Now the last question was by far the most interesting. Somewhat predictably, the answers I got depended on the group composition. All boy groups tended to say that there was no gender inequality, or very little. All girl groups would state that gender inequality exists in Norway, although not to the same extent as in the passage. Mixed groups would either 1) have the boys try and claim that there was no gender inequality, and rapidly get shut down by the girls or 2) the boys would wait for the girls to speak up and then support their statements.

The biggest cited gender inequality amongst my Norwegian students? The pay gap. The Organisation for Economic Co-operation and Development (OECD) shows the current Norwegian pay gap at 7.01%, certainly better than the United State’s 17.91% (OECD). The other big inequality? A lack of female executives. While a few countries have talked about installing a mandatory gender quota in business, this is something that has existed for quite a long time in Norway. In 2003, Norway required that business boards be at least 40% female or else be shut down. And while this seems like it might solve gender discrepancies at an executive level, this doesn’t turn out to be the case. In 2014, none of Norway’s 32 largest companies had a female CEO, and more broadly speaking, less than 6% of general managers were female (WSJ). Gender disparity also extends beyond the realm of business. Academia proves to be another excellent example where gender quotas might earn women a seat at the table, but might not translate to high ranking positions.

While Norway has certainly taken steps to minimize gender inequality, the flip side is that this can sometimes be used to stifle debate. Instead of taking more steps to continue improving gender equality, sometimes the response can be “We’ve already implemented policies, what more do you want?”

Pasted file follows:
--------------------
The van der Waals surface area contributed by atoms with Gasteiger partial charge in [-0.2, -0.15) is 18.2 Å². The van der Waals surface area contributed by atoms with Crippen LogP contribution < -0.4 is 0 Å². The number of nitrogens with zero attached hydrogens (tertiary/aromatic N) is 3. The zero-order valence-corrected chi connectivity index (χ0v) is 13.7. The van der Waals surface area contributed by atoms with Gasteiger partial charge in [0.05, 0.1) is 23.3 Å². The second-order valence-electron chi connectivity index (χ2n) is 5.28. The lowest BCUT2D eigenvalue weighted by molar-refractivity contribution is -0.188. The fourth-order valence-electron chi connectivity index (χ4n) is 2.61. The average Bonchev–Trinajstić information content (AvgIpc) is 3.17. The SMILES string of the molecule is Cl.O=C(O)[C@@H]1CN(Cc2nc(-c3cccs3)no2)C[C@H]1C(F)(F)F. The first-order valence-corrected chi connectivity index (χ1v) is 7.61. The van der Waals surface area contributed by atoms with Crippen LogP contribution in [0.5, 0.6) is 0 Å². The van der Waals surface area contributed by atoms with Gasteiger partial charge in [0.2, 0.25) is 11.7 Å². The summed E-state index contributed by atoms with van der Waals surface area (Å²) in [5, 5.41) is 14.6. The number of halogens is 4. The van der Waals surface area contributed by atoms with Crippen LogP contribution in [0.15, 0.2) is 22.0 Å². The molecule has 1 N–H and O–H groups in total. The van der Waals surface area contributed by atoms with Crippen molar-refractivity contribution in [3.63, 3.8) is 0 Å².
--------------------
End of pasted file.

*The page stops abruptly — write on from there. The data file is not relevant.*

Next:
But gender inequality works two ways. I was absolutely blown away by one male student, who in his mixed discussion group, was the first one to talk about gender inequality. To my surprise, his first comment was to talk about male inequality. His example was in education, where he’s seen firsthand that women dominate in primary and lower secondary education. He proceeded to tell me that in Norway it’s a requirement that primary schools have a teaching staff that is at least 20% male, something that most schools struggle to meet, and something that he’s heard about firsthand through his father, a kindergarten teacher. I was absolutely floored by his comments and incredibly proud of him for talking about male inequality. It definitely helped elevate the level of discussion, and I like to think that it gave the girls in his group something to think about.

Although gender inequality does exist in Norway, it’s still been wonderful to live in a much more equal society than the one that I’m used to. It’s incredible how much safer I feel in Norway, and part of that has to deal with the fact that I haven’t experienced any sort of gender related harassment. I actually feel reasonably safe walking alone at night (whether night starts at 3pm or 12am), and that’s been a welcome change.

It’s also great to see how relationships and parenting are much more equal here. I think I’ve seen as many dads out with their kids as I have moms, and it’s great to see that parenthood is something that is respected and celebrated by both genders. One Norwegian that I work with loves to talk about his son and advertise him on Facebook with a #funwithdad hashtag. It’s really wonderful to see. So while Norway still has a ways to go, I still raise my non-alcoholic (because alcohol is too expensive) glass to Norway for what they’ve done so far.